Capitol Hill shooting halts debate over government shutdown
By Tom Cohen
WASHINGTON (CNN) — The slogging efforts to resolve the federal government’s budget crisis ground to a halt Thursday as shots rang out around the Capitol, forcing legislators and their staffs to call off any business and shelter in place.
The gunfire — first reported around 2 p.m. ET — prompted a lockdown of Capitol Hill buildings, as well as of the nearby Supreme Court. It also caused debate on the House and Senate floors to cease suddenly, with people soon thereafter told they could not leave, nor could anyone else come in. The lockdown was lifted around 3 p.m.
The incident comes on the third day of the government shutdown, which came after the two chambers of Congress failed to agree on a budget plan to send to President Barack Obama.
Earlier Thursday, Obama directly challenged House Speaker John Boehner to end the shutdown by bringing up a spending plan already approved by the Democratic-led Senate. Boehner, however, has steadfastly resisted other pleas in the past. Instead he has insisted that the Senate reconcile its plan with that of the Republican-led House, which includes provisions targeting the president’s signature health care reform, the Affordable Care Act.
The president gave his latest pitch one day after these two men, as well as other Congressional leaders, met face-to-face for the first time since the budget impasse put 800,000 workers at risk of furloughs and caused increasing concerns over direct and collateral economic harm.
Back on the attack
In a campaign style-speech earlier Thursday in Rockville, Maryland, Obama was back on the attack against what he called the “reckless” strategy by Republicans that he said imperiled the nation’s economic recovery from recession.
He insisted that the Senate version of a short-term spending plan to fund the government would pass the House with support from Democrats and some Republicans.
“The only thing that is keeping the government shut down, the only thing preventing people from going back to work, and basic research starting back up, and farmers and small business owners, getting their loans — the only thing that’s preventing all that from happening right now today, in the next five minutes, is that Speaker John Boehner won’t even let the bill get a yes-or-no vote because he doesn’t want to anger the extremists in his party,” Obama said.
A conservative GOP wing has demanded that any spending measure include provisions to dismantle or defund Obamacare, the president’s signature health care reforms passed by Democrats in 2010 and upheld by the Supreme Court last year.
The anti-Obamacare provisions caused the impasse, with Obama and Democrats refusing to link partisan demands to any plan to keep the government funded.
Cantor: GOP should stand its ground
House Majority Leader Eric Cantor urged his GOP colleagues to maintain their stand, issuing a memo that called the position of Obama and Democrats “untenable.”
House Republicans would continue passing piecemeal funding measures for popular programs such as veterans affairs, national parks and medical research to keep up pressure on Senate Democrats who refuse to consider such measures in the ongoing stalemate, Cantor’s memo said.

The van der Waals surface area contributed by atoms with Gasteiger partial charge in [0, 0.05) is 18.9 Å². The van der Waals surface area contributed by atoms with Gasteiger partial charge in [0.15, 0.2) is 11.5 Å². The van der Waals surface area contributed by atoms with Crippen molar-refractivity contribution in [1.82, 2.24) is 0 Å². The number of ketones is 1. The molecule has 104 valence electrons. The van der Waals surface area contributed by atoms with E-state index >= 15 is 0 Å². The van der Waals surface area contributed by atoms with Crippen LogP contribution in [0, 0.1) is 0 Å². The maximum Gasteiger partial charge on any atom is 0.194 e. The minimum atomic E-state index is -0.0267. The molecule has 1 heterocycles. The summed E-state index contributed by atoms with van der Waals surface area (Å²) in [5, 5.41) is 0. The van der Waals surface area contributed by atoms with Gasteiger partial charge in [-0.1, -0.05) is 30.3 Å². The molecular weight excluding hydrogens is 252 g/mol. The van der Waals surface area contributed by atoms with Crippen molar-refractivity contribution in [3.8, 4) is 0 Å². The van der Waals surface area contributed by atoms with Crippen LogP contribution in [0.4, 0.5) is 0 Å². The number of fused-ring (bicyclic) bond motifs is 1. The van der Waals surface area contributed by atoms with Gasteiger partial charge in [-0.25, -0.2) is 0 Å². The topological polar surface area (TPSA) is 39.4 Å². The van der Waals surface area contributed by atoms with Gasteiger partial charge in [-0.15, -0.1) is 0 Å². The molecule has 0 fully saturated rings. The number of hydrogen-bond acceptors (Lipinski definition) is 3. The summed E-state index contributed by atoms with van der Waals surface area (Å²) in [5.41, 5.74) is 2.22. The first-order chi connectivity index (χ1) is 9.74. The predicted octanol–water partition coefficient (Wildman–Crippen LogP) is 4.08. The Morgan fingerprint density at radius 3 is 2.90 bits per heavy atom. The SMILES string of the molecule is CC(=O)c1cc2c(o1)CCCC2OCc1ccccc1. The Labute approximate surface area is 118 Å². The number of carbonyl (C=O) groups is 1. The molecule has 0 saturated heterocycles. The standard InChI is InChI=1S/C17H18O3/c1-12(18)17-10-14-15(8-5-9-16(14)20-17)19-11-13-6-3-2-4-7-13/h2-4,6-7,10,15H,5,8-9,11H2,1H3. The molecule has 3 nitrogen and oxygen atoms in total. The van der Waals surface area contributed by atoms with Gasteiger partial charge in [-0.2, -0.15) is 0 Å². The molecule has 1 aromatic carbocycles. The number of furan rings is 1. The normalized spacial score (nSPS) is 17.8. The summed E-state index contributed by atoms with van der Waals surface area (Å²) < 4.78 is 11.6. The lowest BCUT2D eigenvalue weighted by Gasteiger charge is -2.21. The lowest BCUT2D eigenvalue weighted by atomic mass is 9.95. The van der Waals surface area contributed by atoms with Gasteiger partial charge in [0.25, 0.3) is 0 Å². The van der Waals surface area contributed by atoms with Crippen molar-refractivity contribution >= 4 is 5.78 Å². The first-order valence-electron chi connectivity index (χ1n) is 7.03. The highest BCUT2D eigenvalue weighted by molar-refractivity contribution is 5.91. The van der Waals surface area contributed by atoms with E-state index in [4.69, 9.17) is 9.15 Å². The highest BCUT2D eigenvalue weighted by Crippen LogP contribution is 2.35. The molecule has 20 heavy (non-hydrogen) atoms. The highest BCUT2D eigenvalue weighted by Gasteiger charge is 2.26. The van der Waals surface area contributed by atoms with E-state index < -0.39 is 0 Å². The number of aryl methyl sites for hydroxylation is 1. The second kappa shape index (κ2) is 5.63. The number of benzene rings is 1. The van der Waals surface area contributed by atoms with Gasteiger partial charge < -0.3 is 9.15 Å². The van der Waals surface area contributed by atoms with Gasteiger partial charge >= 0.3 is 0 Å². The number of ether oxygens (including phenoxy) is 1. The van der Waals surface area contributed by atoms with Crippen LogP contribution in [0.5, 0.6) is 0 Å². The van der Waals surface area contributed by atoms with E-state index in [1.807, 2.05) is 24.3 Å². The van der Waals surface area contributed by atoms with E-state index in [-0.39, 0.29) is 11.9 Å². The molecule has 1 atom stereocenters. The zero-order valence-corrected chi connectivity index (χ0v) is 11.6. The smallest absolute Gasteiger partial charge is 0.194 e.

“While no one can predict with certainty how the current shutdown will be resolved, I am confident that if we keep advancing commonsense solutions to the problems created by the shutdown that Senate Democrats and President Obama will eventually agree to meaningful discussions that would allow us to ultimately resolve this impasse,” Cantor said in the memo that a GOP source made available to CNN.
A conversation between two conservative GOP senators showed Republicans think they can win the debate. In the comments caught by live microphone, tea party backed Sen. Rand Paul tells his Kentucky GOP colleague, Minority Leader Mitch McConnell, that continuing to hammer Democrats for refusing to consider GOP proposals would eventually succeed.
Proposal from moderates
Meanwhile, two moderate House members — one Republican and one Democrat — proposed a compromise Thursday that would fund the government for six months while eliminating a tax on medical devices in the health care reforms.
Senate Democrats quickly rejected the idea because it would link the health care reform provision to the need to fund the government now while extending deep mandatory budget cuts they oppose for half of the new fiscal year.
Instead, Obama and Democrats want to negotiate a broader budget deal that could include tax reforms and other matters, but only after the government is reopened through passage of a “clean” short-term spending plan with no anti-Obamacare provisions.
In his speech, Obama urged Congress to “pass a budget that funds our government with no partisan strings attached.” He also called on Republicans to support raising the federal debt ceiling, which must be increased by October 17 so that the United States does not default on its obligations.
“As reckless as a government shutdown is, an economic shutdown that results from default would be dramatically worse,” Obama said, noting that Social Security checks and disability benefits would be affected.
“There will be no negotiations over this,” the president said.
Obama was speaking to workers at at M. Luis Construction, in part to highlight impacts of the shutdown on small businesses. Many are suffering this week because some customers and clients — idle federal workers or agencies — aren’t doing business.
CNN’s Jason Hannah, Deirdre Walsh and Josh Levs contributed to this report.
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